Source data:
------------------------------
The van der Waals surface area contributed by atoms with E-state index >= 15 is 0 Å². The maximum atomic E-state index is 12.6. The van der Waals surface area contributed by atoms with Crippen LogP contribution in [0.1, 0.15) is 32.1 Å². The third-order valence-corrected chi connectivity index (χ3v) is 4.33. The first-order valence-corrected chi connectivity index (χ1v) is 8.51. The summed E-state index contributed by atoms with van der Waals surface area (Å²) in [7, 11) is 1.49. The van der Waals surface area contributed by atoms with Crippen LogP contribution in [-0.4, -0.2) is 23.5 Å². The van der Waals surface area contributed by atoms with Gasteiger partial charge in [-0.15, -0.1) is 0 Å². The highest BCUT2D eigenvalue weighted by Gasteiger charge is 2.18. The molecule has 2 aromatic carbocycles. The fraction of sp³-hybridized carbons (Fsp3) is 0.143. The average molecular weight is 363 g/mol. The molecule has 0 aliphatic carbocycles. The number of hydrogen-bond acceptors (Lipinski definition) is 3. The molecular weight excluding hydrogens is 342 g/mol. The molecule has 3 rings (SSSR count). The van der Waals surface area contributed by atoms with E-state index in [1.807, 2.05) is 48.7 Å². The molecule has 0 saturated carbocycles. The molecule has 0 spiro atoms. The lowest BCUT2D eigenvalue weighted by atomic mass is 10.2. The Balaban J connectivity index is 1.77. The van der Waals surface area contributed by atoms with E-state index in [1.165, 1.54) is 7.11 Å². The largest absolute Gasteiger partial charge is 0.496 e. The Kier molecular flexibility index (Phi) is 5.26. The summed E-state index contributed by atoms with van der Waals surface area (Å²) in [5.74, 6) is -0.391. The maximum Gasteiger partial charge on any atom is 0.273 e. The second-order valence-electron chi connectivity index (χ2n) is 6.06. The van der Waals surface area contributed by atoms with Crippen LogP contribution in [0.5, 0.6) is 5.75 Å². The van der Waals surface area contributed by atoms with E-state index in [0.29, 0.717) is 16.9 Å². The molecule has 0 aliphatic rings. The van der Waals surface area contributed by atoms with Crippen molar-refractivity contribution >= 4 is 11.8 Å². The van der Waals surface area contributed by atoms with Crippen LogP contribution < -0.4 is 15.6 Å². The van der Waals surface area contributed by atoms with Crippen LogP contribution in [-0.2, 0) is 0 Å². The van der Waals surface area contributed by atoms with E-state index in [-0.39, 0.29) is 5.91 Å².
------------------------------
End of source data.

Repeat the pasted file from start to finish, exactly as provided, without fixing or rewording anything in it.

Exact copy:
The van der Waals surface area contributed by atoms with E-state index >= 15 is 0 Å². The maximum atomic E-state index is 12.6. The van der Waals surface area contributed by atoms with Crippen LogP contribution in [0.1, 0.15) is 32.1 Å². The third-order valence-corrected chi connectivity index (χ3v) is 4.33. The first-order valence-corrected chi connectivity index (χ1v) is 8.51. The summed E-state index contributed by atoms with van der Waals surface area (Å²) in [7, 11) is 1.49. The van der Waals surface area contributed by atoms with Crippen LogP contribution in [-0.4, -0.2) is 23.5 Å². The van der Waals surface area contributed by atoms with Gasteiger partial charge in [-0.15, -0.1) is 0 Å². The highest BCUT2D eigenvalue weighted by Gasteiger charge is 2.18. The molecule has 2 aromatic carbocycles. The fraction of sp³-hybridized carbons (Fsp3) is 0.143. The average molecular weight is 363 g/mol. The molecule has 0 aliphatic carbocycles. The number of hydrogen-bond acceptors (Lipinski definition) is 3. The molecular weight excluding hydrogens is 342 g/mol. The molecule has 3 rings (SSSR count). The van der Waals surface area contributed by atoms with E-state index in [1.807, 2.05) is 48.7 Å². The molecule has 0 saturated carbocycles. The molecule has 0 spiro atoms. The lowest BCUT2D eigenvalue weighted by atomic mass is 10.2. The Balaban J connectivity index is 1.77. The van der Waals surface area contributed by atoms with E-state index in [1.165, 1.54) is 7.11 Å². The largest absolute Gasteiger partial charge is 0.496 e. The Kier molecular flexibility index (Phi) is 5.26. The summed E-state index contributed by atoms with van der Waals surface area (Å²) in [5.74, 6) is -0.391. The maximum Gasteiger partial charge on any atom is 0.273 e. The second-order valence-electron chi connectivity index (χ2n) is 6.06. The van der Waals surface area contributed by atoms with Crippen LogP contribution in [0.5, 0.6) is 5.75 Å². The van der Waals surface area contributed by atoms with E-state index in [0.29, 0.717) is 16.9 Å². The molecule has 0 aliphatic rings. The van der Waals surface area contributed by atoms with Crippen molar-refractivity contribution >= 4 is 11.8 Å². The van der Waals surface area contributed by atoms with Crippen LogP contribution < -0.4 is 15.6 Å². The van der Waals surface area contributed by atoms with Crippen LogP contribution in [-0.2, 0) is 0 Å². The van der Waals surface area contributed by atoms with E-state index in [-0.39, 0.29) is 5.91 Å².